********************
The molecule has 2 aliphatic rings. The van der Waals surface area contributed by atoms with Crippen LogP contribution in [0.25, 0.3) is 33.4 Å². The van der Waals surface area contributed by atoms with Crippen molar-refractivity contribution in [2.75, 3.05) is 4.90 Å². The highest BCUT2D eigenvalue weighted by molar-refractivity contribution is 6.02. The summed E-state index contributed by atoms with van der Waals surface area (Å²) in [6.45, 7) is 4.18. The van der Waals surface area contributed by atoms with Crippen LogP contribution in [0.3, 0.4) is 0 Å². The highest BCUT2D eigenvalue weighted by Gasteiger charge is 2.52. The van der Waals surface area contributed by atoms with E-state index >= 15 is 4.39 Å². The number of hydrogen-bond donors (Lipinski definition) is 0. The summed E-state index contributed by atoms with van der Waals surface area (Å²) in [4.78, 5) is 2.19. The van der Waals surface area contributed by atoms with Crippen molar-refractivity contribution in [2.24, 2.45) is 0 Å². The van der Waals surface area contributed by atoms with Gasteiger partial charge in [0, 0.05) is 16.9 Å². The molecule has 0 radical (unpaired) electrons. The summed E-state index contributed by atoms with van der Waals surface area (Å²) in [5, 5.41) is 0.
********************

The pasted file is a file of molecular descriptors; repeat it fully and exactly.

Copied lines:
The molecule has 2 aliphatic rings. The van der Waals surface area contributed by atoms with Crippen LogP contribution in [0.25, 0.3) is 33.4 Å². The van der Waals surface area contributed by atoms with Crippen molar-refractivity contribution in [2.75, 3.05) is 4.90 Å². The highest BCUT2D eigenvalue weighted by molar-refractivity contribution is 6.02. The summed E-state index contributed by atoms with van der Waals surface area (Å²) in [6.45, 7) is 4.18. The van der Waals surface area contributed by atoms with Crippen LogP contribution in [0.3, 0.4) is 0 Å². The highest BCUT2D eigenvalue weighted by Gasteiger charge is 2.52. The van der Waals surface area contributed by atoms with E-state index >= 15 is 4.39 Å². The number of hydrogen-bond donors (Lipinski definition) is 0. The summed E-state index contributed by atoms with van der Waals surface area (Å²) in [4.78, 5) is 2.19. The van der Waals surface area contributed by atoms with Crippen molar-refractivity contribution in [2.24, 2.45) is 0 Å². The van der Waals surface area contributed by atoms with Gasteiger partial charge in [0, 0.05) is 16.9 Å². The molecule has 0 radical (unpaired) electrons. The summed E-state index contributed by atoms with van der Waals surface area (Å²) in [5, 5.41) is 0.